New technology may help control and even create dreams
April 8, 2003 11:08 PM   Subscribe

The Dream Machine. Did anyone else miss this? The Lucidity Institute has purportedly created a machine, the NovaDreamer, that will help "control and create dreams." Retail price: US $300.00.

I think I'll get one. I wonder if there might be any harmful psychological side effects to always dream lucidly? Oh well.
posted by SilentSalamander (32 comments total)
We've been here befo'.
posted by adamgreenfield at 11:11 PM on April 8, 2003

Oh boy, sleep! That's where I'm a Viking.
posted by uncanny hengeman at 11:12 PM on April 8, 2003

Shoot! We've been here before.

So I guess that means someone has already made that Ralph Wiggum wisecrack too?
posted by uncanny hengeman at 11:20 PM on April 8, 2003

reminds me of thos ethings they used to have at raves that showed red lights through your eyelids.
posted by destro at 11:20 PM on April 8, 2003

From what I remember a similar product has been availible for years. I remember, oh, probably eight years ago reading a 'Things You Never Knew Existed' catalogue where they were selling the exact, or very similar, machine.

I'd just like something to send me to sleep quickly, without any drug taking.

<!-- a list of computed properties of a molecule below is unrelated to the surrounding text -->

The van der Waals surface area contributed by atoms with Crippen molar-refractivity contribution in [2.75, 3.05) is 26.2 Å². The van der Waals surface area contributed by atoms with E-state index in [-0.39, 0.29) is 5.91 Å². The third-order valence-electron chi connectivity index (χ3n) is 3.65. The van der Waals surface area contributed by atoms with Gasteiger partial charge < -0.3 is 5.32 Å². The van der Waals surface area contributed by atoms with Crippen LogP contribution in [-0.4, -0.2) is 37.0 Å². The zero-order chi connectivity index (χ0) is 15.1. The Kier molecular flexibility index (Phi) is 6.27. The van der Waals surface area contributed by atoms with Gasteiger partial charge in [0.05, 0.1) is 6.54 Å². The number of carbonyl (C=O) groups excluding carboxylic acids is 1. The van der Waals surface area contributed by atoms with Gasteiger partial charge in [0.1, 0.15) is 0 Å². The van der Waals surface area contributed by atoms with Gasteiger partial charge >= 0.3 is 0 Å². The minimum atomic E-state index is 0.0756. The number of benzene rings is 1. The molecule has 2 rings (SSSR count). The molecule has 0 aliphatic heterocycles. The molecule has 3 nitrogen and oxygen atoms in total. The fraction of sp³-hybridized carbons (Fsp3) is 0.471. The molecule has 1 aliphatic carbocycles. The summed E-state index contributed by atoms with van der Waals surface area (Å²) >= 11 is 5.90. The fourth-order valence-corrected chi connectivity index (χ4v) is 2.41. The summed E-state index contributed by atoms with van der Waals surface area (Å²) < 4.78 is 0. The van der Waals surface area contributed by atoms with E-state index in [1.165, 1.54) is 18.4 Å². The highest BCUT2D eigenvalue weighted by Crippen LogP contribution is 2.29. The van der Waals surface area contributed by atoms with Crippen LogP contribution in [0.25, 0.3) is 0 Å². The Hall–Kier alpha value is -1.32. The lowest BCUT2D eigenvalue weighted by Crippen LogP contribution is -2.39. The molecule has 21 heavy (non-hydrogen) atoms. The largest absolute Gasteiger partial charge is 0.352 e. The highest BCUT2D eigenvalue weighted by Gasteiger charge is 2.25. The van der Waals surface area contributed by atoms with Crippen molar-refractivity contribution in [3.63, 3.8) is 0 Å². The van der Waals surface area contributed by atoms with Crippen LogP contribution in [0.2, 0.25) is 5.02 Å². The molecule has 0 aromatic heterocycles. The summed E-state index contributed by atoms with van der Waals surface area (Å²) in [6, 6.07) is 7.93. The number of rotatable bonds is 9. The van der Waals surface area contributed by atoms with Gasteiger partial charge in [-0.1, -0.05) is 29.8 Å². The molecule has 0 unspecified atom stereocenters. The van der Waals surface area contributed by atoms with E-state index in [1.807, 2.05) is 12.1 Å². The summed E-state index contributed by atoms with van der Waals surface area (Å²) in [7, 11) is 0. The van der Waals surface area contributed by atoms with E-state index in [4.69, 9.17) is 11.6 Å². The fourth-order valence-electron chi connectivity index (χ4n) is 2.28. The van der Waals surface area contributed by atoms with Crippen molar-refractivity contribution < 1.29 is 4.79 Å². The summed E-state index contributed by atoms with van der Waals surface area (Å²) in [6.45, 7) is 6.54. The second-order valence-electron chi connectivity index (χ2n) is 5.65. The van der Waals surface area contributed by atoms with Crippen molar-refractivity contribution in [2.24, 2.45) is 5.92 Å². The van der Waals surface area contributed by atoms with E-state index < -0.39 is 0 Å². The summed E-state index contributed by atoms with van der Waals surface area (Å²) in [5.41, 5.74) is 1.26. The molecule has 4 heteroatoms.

posted by Be'lal at 11:21 PM on April 8, 2003

I swallowed my crayon.
posted by uncanny hengeman at 11:24 PM on April 8, 2003

variations of this crap have been sold by the sharper image for years. surprise surprise -- they don't work.
posted by donkeyschlong at 11:46 PM on April 8, 2003

I'd rummage through my old Popular Electronics magazines, but I don't have to. I remember laughing at these ads then, too. I see they didn't even bother changing the pictures! :-D

If you care to learn more about this sort of stuff, read here. Or try it for yourself, not that it's likely to do much more than give you a seizure.
posted by shepd at 11:48 PM on April 8, 2003



freedom from life - yessssss, in DEATH

through d r e a m s!

only _ today _ with technology
posted by bargle at 12:21 AM on April 9, 2003

Oh man, the Novadreamer is old. I think I first saw it in the early 90s.

The technology is pretty simple, when you begin to enter REM sleep the red LEDs over your eyes start blinking as cue to the sleeper to achieve lucitity. (there are sensors near the LEDs which detect the characterisitic REM eye movements) It takes practice, practice, and practice, before you associate the lights (if they even translate over to the 'dream scene' for you. think alarm clock sound in dream.) with doing a mental "am I dreaming" check.

This is based largely on how LaBerge proved the lucidity is a real phenomenon and not a false memory like many established scientists believed in the 80s. He argued that if lucidityy is real then he should be able to control the only non-paralyzed muscle in his body while asleep - his eyes. He devised an experiment where the sleeper would roll his eyes in smooth circles while in the REM state after a cue. Normally eyes during REM are erratic and jump around. I believe later LaBerge found that someone else had done this very experiment a couple years earlier and does not take sole credit for proving lucidity is a real phenomenon.